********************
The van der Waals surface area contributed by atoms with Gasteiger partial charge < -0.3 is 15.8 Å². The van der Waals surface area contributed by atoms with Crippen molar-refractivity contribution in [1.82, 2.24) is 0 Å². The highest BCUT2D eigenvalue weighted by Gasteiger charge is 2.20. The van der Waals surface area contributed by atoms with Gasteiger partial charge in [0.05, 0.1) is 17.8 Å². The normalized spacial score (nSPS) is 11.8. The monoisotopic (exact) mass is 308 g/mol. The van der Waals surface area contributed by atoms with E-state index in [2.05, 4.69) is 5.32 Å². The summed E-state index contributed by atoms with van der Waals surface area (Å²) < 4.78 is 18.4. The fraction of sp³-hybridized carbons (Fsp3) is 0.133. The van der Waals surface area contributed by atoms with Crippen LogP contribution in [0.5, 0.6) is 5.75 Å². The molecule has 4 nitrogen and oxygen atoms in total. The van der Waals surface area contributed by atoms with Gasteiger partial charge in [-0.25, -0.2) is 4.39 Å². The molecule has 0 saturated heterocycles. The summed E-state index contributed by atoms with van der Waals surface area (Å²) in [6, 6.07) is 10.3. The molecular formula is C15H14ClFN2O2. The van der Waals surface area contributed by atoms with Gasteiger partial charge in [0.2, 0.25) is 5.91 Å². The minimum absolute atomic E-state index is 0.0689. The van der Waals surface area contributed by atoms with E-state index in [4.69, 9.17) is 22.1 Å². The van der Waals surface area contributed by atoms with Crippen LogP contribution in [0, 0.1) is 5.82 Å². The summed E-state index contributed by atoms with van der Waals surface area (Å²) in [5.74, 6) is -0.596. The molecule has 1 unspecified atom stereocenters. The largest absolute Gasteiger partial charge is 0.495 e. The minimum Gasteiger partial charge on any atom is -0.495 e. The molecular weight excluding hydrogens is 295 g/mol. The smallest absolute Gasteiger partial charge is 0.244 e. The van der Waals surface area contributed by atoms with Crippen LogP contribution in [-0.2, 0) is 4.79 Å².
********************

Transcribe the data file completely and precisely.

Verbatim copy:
The van der Waals surface area contributed by atoms with Gasteiger partial charge < -0.3 is 15.8 Å². The van der Waals surface area contributed by atoms with Crippen molar-refractivity contribution in [1.82, 2.24) is 0 Å². The highest BCUT2D eigenvalue weighted by Gasteiger charge is 2.20. The van der Waals surface area contributed by atoms with Gasteiger partial charge in [0.05, 0.1) is 17.8 Å². The normalized spacial score (nSPS) is 11.8. The monoisotopic (exact) mass is 308 g/mol. The van der Waals surface area contributed by atoms with E-state index in [2.05, 4.69) is 5.32 Å². The summed E-state index contributed by atoms with van der Waals surface area (Å²) < 4.78 is 18.4. The fraction of sp³-hybridized carbons (Fsp3) is 0.133. The van der Waals surface area contributed by atoms with Crippen LogP contribution in [0.5, 0.6) is 5.75 Å². The molecule has 4 nitrogen and oxygen atoms in total. The van der Waals surface area contributed by atoms with Gasteiger partial charge in [-0.25, -0.2) is 4.39 Å². The molecule has 0 saturated heterocycles. The summed E-state index contributed by atoms with van der Waals surface area (Å²) in [6, 6.07) is 10.3. The molecular formula is C15H14ClFN2O2. The van der Waals surface area contributed by atoms with Gasteiger partial charge in [0.2, 0.25) is 5.91 Å². The minimum absolute atomic E-state index is 0.0689. The van der Waals surface area contributed by atoms with E-state index in [4.69, 9.17) is 22.1 Å². The van der Waals surface area contributed by atoms with Crippen LogP contribution in [0, 0.1) is 5.82 Å². The summed E-state index contributed by atoms with van der Waals surface area (Å²) in [5.74, 6) is -0.596. The molecule has 1 unspecified atom stereocenters. The largest absolute Gasteiger partial charge is 0.495 e. The minimum Gasteiger partial charge on any atom is -0.495 e. The molecular weight excluding hydrogens is 295 g/mol. The smallest absolute Gasteiger partial charge is 0.244 e. The van der Waals surface area contributed by atoms with Crippen LogP contribution in [-0.2, 0) is 4.79 Å².